Feeding Relationship – Part 2

What about Dessert?

If you read last week’s blog entry you may be trying to adopt  the Division of Responsibility in your own home.  You will recall that this states:

Parents are responsible for the what, when and where of eating. The child is responsible for the how much and whether of eating.

One mum was at a loss as to what to do about dessert. Previously, she would reward her children with dessert IF they finished off their vegetables.  She admits that often times she would still give dessert even if the veggies weren’t touched. This past week she has tried a few new foods and offered them without apology or dangling rewards. She let the kids know it was up to them how much they ate, BUT, this was dinner and there was no more food until breakfast.

The children ate parts of the meal and left others and then demanded dessert as they were so accustomed. She was concerned they were still hungry but wasn’t sure where dessert fit in to this plan.

My suggestion would be to make dessert a part of the nutritious meal.  The good news is YOU get to decide the menu.  Preparing a healthy dessert that is always available is a great way to get around the “dessert battlefield”.  You will never have another argument about whether your children deserve dessert. Imagine that.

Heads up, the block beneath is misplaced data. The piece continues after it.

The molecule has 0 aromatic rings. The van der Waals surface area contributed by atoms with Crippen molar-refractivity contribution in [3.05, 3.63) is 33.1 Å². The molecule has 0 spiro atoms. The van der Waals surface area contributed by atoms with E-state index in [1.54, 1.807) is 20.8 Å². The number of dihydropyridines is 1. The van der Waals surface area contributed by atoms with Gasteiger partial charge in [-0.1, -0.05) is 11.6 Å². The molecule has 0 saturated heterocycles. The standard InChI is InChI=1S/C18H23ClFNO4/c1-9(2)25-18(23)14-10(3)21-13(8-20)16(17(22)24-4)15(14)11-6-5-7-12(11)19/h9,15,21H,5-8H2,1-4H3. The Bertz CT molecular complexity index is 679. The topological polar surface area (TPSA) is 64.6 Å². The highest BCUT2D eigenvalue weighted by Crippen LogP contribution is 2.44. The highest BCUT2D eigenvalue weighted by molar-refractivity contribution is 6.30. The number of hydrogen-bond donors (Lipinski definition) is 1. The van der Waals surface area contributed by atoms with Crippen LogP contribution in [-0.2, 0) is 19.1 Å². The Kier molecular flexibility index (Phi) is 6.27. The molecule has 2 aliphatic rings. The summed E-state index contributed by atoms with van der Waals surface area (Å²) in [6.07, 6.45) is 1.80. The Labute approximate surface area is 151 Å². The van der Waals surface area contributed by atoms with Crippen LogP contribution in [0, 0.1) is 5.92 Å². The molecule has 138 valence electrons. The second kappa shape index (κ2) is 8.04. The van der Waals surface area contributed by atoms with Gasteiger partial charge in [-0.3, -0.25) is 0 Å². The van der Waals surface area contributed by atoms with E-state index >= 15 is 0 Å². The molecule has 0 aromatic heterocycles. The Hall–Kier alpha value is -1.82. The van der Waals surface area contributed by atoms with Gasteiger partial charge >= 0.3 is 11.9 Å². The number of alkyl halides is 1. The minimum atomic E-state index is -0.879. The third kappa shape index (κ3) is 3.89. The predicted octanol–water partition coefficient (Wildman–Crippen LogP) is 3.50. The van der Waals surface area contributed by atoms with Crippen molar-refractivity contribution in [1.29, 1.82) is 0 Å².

They can always have dessert as you have planned and prepared it and it forms a part of  the dinner meal.  For example,  a bowl of mixed berries with natural yogurt and a teaspoon of honey is a fantastic way to boost your child’s daily nutrient and fibre intake as well as provide a note of sweetness that they may desire.

One word of caution – try not to use dessert to fill all the gaps that were left at dinner. If the child knows he will receive a massive bowl of fruit and yogurt or another form of dessert, then this will prevent him trying new dinner foods when he is hungry. Aim to provide a moderate portion of a nutritious dessert after dinner and if the kids want it, great; if not, no problem. Of course pies, brownies and cookies can also be given for dessert now and again. However, the one exception to the rule is that parents will dictate the portion size but the child can still decide whether he wants to eat it or not.

Some suggested healthy desserts:

Now that summer is (almost) upon us, fresh local fruit is a great way to enjoy dessert.

  • Peaches (or strawberries) and cream
  • Stewed cherries with ricotta and slivered almonds
  • Nothing says fun like fruit on a stick
  • Grilled mango or pineapple.
    • Change up your regular serving of fruit by gently grilling it on the bbq or indoor grill pan. The flavours intensify and these tropical fruits feel like a real treat.


Traditional crumble is always a favourite. This version is low in added sugar but will still delight your kids.

Fruit Crumble

Serves 2

1 1/4 cups fresh or frozen fruit
1  teaspoons sugar
4 teaspoons all-purpose flour, divided
1 1/2 teaspoons orange juice
1/4 cup old-fashioned oats
3 tablespoons chopped almonds
3 teaspoons brown sugar
Pinch of cinnamon
1 tablespoon butter – melted

Preheat oven to 400°F. Combine fruit with sugar, 1 1/2 teaspoons flour and orange juice. Divide between two 6- ounce ovenproof ramekins. Combine oats, almonds, brown sugar, the remaining 2 1/2 teaspoons flour and cinnamon. Drizzle with melted butter and stir to combine. Sprinkle over the fruit mixture. Place the ramekins on a baking sheet and bake for about 20-25 minutes or until the fruit is bubbling and the topping is golden.

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